Step 1: Identify your Client
You need to initially describe who the project is being created for, whether this simply is outlining your company profile or an external client.
Allowing your team and project managers to know the client and brand helps them work more efficiently towards the end goals as well as understand the purpose behind the project.
Step 2: Explain the Project
Stakeholders, team members, and project managers all need to know an overview of the project so they know what it entails and what it is they will be working on or expecting.
You can make this part of your brief as detailed as you wish, although remember that going into proper detail will make the brief too lengthy and defeats the purpose behind it.
You can explain which stakeholders will be responsible for implementing the project as well as what will be needed for project implementation.
Step 3: Outline the Project Objectives and Success Metrics
Knowing what the objectives are and how they connect to the company’s goals can be a great way to keep team members motivated.
It also keeps everyone on track ensuring the whole team is working towards the same objectives.
Such project objectives should ideally be a part of all your initial project planning and documents.
You can use the SMART principle to help you lay out the project objectives. SMART stands for Specific, Measurable, Achievable, Realistic, and Timely.
Read more about setting SMART goals blog post.
Step 4: Set a Project Timeline
Whether you meet your project objectives within the given timeframe is a key element of delivering a successful project and therefore should be included in the brief.
Outlining your timeline in your brief lets team members and project managers be aware of key dates and milestones within the project.
Constantly referring back to the project timeline you outline also helps avoid unnecessary project delays.
You can also choose to incorporate your project budget into the brief, however, this is not done by everyone.
Step 5: Identify your Target Audience
You want to ensure that you deliver a project that meets the demands of your target audience.
Who is the product, service, or update being aimed at?
Knowing the target audience will help understand and provide important insight into how to best meet their needs.
No matter the type of project you are a part of, knowing who the target audience is, is important and therefore should definitely be a part of your brief.
Step 6: Define the Project Scope
Outlining from the start of your project, that is in the brief, exactly what does and does not fall in the scope of the project helps avoid scope creep as the project progresses.
Outline what the project’s deliverables are, what features are expected, what tasks should be done, and what deadlines are expected to be met.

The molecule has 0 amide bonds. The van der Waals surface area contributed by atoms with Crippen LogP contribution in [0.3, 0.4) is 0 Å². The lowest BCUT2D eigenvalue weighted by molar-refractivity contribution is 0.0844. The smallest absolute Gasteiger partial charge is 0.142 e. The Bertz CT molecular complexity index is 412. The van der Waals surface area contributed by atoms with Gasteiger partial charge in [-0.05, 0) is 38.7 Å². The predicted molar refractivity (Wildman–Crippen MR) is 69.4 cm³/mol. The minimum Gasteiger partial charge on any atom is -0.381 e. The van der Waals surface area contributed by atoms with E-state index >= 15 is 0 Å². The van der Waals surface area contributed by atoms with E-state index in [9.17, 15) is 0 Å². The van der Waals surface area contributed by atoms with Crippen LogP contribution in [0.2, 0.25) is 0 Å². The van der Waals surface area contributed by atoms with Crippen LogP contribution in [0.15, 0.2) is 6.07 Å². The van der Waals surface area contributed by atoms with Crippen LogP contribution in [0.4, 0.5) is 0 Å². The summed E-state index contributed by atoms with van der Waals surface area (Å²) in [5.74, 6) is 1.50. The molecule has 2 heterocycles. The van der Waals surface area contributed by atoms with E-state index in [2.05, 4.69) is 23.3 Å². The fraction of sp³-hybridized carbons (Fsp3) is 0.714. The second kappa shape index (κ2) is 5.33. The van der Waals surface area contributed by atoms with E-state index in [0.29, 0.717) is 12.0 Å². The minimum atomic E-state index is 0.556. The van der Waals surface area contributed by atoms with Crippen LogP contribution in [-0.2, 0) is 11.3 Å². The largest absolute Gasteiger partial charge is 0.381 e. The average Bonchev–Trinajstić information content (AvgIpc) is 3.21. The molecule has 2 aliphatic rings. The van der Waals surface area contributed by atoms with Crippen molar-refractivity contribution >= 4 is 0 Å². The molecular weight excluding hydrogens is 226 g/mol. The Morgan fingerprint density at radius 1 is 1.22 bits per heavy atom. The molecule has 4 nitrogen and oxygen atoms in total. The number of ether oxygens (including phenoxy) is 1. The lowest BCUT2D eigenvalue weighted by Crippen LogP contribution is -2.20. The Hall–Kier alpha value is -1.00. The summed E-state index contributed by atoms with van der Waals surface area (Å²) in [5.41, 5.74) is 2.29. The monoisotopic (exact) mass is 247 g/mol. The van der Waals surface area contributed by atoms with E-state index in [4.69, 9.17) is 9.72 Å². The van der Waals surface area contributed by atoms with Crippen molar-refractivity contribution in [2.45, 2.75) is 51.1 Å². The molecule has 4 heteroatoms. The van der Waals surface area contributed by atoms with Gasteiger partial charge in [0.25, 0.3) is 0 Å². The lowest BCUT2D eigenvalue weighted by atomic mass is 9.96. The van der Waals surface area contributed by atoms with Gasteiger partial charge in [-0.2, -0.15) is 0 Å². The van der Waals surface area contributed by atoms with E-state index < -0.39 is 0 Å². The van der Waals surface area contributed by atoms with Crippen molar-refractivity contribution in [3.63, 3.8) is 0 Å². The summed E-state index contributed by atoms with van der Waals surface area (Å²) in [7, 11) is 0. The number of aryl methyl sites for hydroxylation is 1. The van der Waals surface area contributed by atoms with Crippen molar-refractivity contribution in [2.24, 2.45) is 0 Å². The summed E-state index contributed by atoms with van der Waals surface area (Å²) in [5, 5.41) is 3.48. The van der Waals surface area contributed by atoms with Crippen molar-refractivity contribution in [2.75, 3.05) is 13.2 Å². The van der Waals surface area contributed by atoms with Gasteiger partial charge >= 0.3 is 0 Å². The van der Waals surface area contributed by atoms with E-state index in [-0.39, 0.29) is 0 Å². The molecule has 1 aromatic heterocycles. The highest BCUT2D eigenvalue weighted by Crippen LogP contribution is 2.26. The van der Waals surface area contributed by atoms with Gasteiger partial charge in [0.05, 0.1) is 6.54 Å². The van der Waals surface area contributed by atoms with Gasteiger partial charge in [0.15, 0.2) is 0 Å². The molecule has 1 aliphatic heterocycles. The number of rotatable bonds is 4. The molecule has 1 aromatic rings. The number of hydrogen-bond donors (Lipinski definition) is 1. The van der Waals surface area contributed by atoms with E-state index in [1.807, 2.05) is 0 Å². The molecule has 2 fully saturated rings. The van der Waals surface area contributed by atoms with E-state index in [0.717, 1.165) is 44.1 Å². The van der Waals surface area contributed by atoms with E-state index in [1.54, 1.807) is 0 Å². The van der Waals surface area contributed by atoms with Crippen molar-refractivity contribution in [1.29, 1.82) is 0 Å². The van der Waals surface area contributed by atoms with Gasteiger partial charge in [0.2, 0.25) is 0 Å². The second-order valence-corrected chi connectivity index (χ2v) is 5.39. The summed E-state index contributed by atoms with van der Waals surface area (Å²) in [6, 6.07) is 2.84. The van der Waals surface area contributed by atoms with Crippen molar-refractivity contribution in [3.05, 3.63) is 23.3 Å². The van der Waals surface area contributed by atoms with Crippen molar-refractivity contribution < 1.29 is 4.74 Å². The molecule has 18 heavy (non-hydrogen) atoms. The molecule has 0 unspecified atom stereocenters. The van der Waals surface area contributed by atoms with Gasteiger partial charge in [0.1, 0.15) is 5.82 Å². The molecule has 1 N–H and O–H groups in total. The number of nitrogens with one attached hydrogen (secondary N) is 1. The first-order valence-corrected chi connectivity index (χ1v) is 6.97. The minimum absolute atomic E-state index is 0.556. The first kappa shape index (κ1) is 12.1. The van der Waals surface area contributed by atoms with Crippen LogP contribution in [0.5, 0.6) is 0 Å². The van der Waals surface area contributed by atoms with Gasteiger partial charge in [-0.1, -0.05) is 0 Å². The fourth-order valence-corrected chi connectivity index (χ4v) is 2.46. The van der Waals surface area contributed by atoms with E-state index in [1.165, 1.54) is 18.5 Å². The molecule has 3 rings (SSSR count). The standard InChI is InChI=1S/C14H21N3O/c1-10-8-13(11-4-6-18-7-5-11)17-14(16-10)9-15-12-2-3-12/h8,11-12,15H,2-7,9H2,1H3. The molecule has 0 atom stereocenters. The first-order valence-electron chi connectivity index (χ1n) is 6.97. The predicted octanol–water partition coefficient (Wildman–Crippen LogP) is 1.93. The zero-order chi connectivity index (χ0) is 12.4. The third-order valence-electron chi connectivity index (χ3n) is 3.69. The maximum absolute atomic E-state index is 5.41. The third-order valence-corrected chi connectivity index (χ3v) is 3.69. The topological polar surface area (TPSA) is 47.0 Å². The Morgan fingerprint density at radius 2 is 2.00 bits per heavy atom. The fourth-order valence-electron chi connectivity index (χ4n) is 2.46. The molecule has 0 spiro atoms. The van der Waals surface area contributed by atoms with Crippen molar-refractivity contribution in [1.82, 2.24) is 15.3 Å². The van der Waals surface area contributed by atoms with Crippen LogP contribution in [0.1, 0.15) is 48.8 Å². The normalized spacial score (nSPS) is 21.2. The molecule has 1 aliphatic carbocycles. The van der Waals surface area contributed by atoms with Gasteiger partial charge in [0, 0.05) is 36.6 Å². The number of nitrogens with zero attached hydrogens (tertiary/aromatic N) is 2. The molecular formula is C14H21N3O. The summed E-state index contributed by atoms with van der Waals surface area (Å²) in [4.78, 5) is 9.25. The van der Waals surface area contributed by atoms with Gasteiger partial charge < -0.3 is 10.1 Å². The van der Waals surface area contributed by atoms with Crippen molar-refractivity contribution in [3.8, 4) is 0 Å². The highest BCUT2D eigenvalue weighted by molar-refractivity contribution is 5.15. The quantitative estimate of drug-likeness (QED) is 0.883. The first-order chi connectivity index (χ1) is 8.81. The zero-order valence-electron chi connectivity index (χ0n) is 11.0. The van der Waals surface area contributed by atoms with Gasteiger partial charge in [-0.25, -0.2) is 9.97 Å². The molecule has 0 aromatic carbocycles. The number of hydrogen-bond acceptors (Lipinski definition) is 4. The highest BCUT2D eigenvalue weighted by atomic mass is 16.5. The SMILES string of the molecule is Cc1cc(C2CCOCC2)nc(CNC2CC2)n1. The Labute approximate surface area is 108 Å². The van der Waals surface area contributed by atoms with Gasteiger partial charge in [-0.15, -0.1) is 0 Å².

Remember this is simply a guide on how to approach creating your brief, what and how you go about it depends on what works for you, your team, your organization, the project, and the stakeholders involved.
Who is in Charge of Creating a Project Brief?
The main person in charge of creating this brief is the project manager due to the nature of the document being such a fundamental part of the initiation phase of a project lifecycle.
By creating the brief of the project, project managers are also aided in the creation of other documents they are responsible for creating such as the project plan, the project schedule, and resource management.
Since the brief of the project revolves around the project scope and the objectives that are hoped to be achieved by the completion of the project, project managers will turn to stakeholders and clients to get the information necessary to create the document.
Therefore, while the project manager is in charge of formulating this document he or she does not work alone and involves and refers to other important individuals that are involved in the project such as the team that will work on it.
The more research put into the creation of said document and preparation that goes into making the brief the more effective it will be and the more likely it is to be referred back to throughout the lifecycle of the project.
nTask and your Project Brief
nTask offers a great Gantt chart feature that can help you with the creation of your document.
Having a graphical representation of your project and your project deadline gives you an outline for creating your brief. It can help you formulate what the key milestones are, what deliverables need to be met, as well as what the project timeline is.
Check out what nTask’s Gantt chart to manage your workflows smoothly.